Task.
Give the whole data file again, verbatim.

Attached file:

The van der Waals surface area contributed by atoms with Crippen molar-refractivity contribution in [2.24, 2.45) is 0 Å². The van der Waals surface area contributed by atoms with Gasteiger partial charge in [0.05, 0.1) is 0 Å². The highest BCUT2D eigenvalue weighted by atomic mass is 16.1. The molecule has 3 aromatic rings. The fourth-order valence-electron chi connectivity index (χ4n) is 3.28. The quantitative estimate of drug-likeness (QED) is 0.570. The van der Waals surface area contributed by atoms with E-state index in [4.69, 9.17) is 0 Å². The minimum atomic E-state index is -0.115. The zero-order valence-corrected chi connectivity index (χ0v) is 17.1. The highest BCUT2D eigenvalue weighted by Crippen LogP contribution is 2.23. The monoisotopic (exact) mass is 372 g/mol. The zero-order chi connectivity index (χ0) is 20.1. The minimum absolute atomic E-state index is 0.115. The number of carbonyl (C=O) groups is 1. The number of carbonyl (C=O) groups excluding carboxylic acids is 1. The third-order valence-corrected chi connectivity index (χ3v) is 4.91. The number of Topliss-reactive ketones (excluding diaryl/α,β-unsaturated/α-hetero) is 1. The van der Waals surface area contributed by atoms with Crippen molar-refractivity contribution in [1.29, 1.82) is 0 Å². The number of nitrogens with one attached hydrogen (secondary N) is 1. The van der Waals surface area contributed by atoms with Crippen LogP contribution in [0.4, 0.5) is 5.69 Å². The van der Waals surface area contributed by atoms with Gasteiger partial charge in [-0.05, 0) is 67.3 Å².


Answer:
The van der Waals surface area contributed by atoms with Crippen molar-refractivity contribution in [2.24, 2.45) is 0 Å². The van der Waals surface area contributed by atoms with Gasteiger partial charge in [0.05, 0.1) is 0 Å². The highest BCUT2D eigenvalue weighted by atomic mass is 16.1. The molecule has 3 aromatic rings. The fourth-order valence-electron chi connectivity index (χ4n) is 3.28. The quantitative estimate of drug-likeness (QED) is 0.570. The van der Waals surface area contributed by atoms with E-state index in [4.69, 9.17) is 0 Å². The minimum atomic E-state index is -0.115. The zero-order valence-corrected chi connectivity index (χ0v) is 17.1. The highest BCUT2D eigenvalue weighted by Crippen LogP contribution is 2.23. The monoisotopic (exact) mass is 372 g/mol. The zero-order chi connectivity index (χ0) is 20.1. The minimum absolute atomic E-state index is 0.115. The number of carbonyl (C=O) groups is 1. The number of carbonyl (C=O) groups excluding carboxylic acids is 1. The third-order valence-corrected chi connectivity index (χ3v) is 4.91. The number of Topliss-reactive ketones (excluding diaryl/α,β-unsaturated/α-hetero) is 1. The van der Waals surface area contributed by atoms with Crippen molar-refractivity contribution in [1.29, 1.82) is 0 Å². The number of nitrogens with one attached hydrogen (secondary N) is 1. The van der Waals surface area contributed by atoms with Crippen LogP contribution in [0.4, 0.5) is 5.69 Å². The van der Waals surface area contributed by atoms with Gasteiger partial charge in [-0.05, 0) is 67.3 Å².